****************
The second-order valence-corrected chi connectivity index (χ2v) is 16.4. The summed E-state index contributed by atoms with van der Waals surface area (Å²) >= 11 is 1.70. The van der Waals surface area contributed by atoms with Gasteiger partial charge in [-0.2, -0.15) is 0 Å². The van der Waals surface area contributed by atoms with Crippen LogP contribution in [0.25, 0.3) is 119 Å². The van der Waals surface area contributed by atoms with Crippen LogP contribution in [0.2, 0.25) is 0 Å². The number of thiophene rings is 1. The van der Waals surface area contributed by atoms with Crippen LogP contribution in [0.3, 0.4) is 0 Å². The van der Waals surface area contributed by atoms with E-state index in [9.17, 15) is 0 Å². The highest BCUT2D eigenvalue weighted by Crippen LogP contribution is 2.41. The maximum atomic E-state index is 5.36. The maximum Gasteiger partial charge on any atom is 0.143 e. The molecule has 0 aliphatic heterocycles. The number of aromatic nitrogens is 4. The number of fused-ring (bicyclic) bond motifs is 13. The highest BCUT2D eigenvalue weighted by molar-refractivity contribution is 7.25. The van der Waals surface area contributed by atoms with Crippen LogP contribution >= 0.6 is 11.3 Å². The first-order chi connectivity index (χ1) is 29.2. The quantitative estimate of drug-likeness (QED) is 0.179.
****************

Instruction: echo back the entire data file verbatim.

The second-order valence-corrected chi connectivity index (χ2v) is 16.4. The summed E-state index contributed by atoms with van der Waals surface area (Å²) >= 11 is 1.70. The van der Waals surface area contributed by atoms with Gasteiger partial charge in [-0.2, -0.15) is 0 Å². The van der Waals surface area contributed by atoms with Crippen LogP contribution in [0.25, 0.3) is 119 Å². The van der Waals surface area contributed by atoms with Crippen LogP contribution in [0.2, 0.25) is 0 Å². The number of thiophene rings is 1. The van der Waals surface area contributed by atoms with Crippen LogP contribution in [0.3, 0.4) is 0 Å². The van der Waals surface area contributed by atoms with E-state index in [9.17, 15) is 0 Å². The highest BCUT2D eigenvalue weighted by Crippen LogP contribution is 2.41. The maximum atomic E-state index is 5.36. The maximum Gasteiger partial charge on any atom is 0.143 e. The molecule has 0 aliphatic heterocycles. The number of aromatic nitrogens is 4. The number of fused-ring (bicyclic) bond motifs is 13. The highest BCUT2D eigenvalue weighted by molar-refractivity contribution is 7.25. The van der Waals surface area contributed by atoms with Crippen LogP contribution >= 0.6 is 11.3 Å². The first-order chi connectivity index (χ1) is 29.2. The quantitative estimate of drug-likeness (QED) is 0.179.